Without a solid media center software your HTPC wouldn’t be much more than a regular PC hooked up to your TV. If you are desperate you could resort to using Windows Media Center, but you HTPC could be so much more and it won’t cost you anything apart from a bit of time and perhaps an ounce of dedication. There are several great open source alternatives to Windows Media Center available and the one I finally decided on was XBMC Media Center.
Having an HTPC hooked up to your TV just isn’t the same unless you’ve got an efficient and simple way of controlling it from the couch. The whole idea of an HTPC is to have access to all your media at your fingertips and getting off the couch sort of defeats that purpose. There are many different gadgets and peripherals you can buy to enhance your living room experience and give you greater control of your HTPC. At the very minimum you’ll want a remote control and/or a wireless keyboard.
Choosing the right hardware for your needs. When choosing the components for your HTPC you should first consider what you will be using your HTPC for.
- Do you plan to play full HD 1080p content?
- Do you plan to play games?
- Do you plan to record TV programmes?
You don’t need the hardware of a revved up gaming computer just to watch HD content but if you plan on playing some newer games then you’ll probably want to invest a bit more in components. For slower systens there is now an ideal (and cheap) hardware solution to provide smoother 1080p playback even on slower machines, it’s called Broadcom Crystal HD. Check out the Broadcom website for more details.
Most designers have a set favourite tools they turn to for day to day design tasks. In addition to the more traditional design tools like Photoshop and Dreamweaver some little applications add-on or integrate straight into your browser without the need to use a separate application, allowing you to skip a few steps and streamline your workflow. Most of these tools make daily tasks easier whilst others are simply so great that you can’t comprehend how you survived without them. Here are the top 5 browser tools in my design toolbox.
Over the past decade computers have slowly but surely crept their way into the living rooms of more than just uber geeks. I’ve wanted to build a dedicated HTPC for ages but I’ve never felt the timing was quite right, until now. Full HD TV’s are dirt cheap, the computer hardware required to run and store 1080p is cheaper and more readily available than ever. Recent graphic cards that have HDMI output supporting 7.1 surround sound means that you can easily assemble an HTPC with a single cable connecting to the TV. Hard drives cheap and big enough to support even the most ambitious media collections. My childhood dream of having access to a massive media archive at my fingertips is almost a reality; no more having to search for that elusive DVD missing from it’s cover to watch something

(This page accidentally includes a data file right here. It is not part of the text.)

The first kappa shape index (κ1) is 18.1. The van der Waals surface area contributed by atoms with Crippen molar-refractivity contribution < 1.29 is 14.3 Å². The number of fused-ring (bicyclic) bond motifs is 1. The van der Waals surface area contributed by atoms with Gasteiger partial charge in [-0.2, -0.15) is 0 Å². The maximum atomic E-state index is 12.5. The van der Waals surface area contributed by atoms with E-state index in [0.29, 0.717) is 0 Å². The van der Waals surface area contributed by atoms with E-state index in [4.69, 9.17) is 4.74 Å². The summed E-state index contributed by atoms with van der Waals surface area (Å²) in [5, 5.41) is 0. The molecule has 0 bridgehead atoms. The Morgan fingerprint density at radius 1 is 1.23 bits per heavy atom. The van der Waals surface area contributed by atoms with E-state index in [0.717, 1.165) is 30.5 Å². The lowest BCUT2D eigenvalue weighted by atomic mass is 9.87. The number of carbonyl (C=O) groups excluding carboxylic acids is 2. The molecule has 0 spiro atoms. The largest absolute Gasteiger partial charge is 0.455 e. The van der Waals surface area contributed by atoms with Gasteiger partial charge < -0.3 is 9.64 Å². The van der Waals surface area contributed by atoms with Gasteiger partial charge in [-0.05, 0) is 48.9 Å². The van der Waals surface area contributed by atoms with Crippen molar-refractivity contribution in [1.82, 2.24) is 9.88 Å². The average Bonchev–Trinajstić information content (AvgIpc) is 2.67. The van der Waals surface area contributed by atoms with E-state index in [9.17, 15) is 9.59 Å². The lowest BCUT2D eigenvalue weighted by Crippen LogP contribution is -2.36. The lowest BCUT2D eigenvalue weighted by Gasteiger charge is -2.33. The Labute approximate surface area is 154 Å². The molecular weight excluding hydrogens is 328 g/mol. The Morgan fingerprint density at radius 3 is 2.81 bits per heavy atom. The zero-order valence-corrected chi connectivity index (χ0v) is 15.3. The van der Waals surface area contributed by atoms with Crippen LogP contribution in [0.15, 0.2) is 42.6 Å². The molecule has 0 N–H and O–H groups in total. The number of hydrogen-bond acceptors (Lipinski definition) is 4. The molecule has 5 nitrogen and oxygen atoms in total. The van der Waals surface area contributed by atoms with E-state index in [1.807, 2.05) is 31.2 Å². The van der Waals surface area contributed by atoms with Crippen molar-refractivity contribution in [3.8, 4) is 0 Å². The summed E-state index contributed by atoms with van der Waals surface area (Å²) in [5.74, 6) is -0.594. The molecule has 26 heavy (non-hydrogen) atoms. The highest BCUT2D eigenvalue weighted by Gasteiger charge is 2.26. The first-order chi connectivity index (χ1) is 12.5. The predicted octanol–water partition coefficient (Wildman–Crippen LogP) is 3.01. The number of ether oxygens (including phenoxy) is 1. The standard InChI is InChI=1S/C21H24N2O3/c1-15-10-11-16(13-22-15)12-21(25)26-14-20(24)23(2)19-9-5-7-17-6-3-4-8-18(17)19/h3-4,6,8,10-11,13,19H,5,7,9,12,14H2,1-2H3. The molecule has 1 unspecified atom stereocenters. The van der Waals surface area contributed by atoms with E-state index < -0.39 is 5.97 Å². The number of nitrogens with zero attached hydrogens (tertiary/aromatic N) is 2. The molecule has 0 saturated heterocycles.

Building your own HTPC is not that different from putting together a regular computer, but there are some things you should keep in mind.
Search Engine Optimisation, or SEO, is a set of techniques and methods aimed at improving and optimising the ranking of a website for particular search terms in natural search engine results.
Having a well designed functional website is great, however it will do you little good if nobody can find it.
Regardless of what you are trying to achieve with your website you will always need traffic; and the largest source of website traffic will almost always come from search engines. In order to increase the amount of traffic your website receives from search engines your site needs to rank well for relevant search terms across multiple search engines.
Having used WordPress on and off for a number of years and only recently jumped on the iPhone bandwagon it was more or less a given that I had to try the WordPress iPhone app. The app is very easy to setup and supports multiple WP blogs.
Convenience for being able to blog wherever you are does however come at the cost of several core features. Realistically though I doubt you’ll be churning out novel length posts this way but it does have some uses for basic admin tasks and micro-blogging.
Using correct HTML tags within your markup not only helps with SEO but also promotes web standards and for some gives us a warm fuzzy feeling in our stomach knowing things are the way they were meant to be.
But what exactly does semantically correct HTML mean? HTML is a markup language, and as with other languages, HTML tags and attributes can have a meaning (semantics) attached to them. Typically HTML elements can roughly be categorised into the following:
WordPress is a fantastic tool for anything from casual blogging to fully fledged CMS. If you are a designer and or developer using WordPress chances are you will be installing WordPress quite a few times but even if you’ve never installed WordPress before you’ll find this guide useful.
If you’ve installed WordPress more than a couple of times you would have noticed that there are few things that you always tend do with each WP install. Here are some of the first few steps you should consider doing after installing WordPress.
Web design guidelines have evolved significantly over the last decade. Some basic guidelines however, are still as important today as they were a decade ago.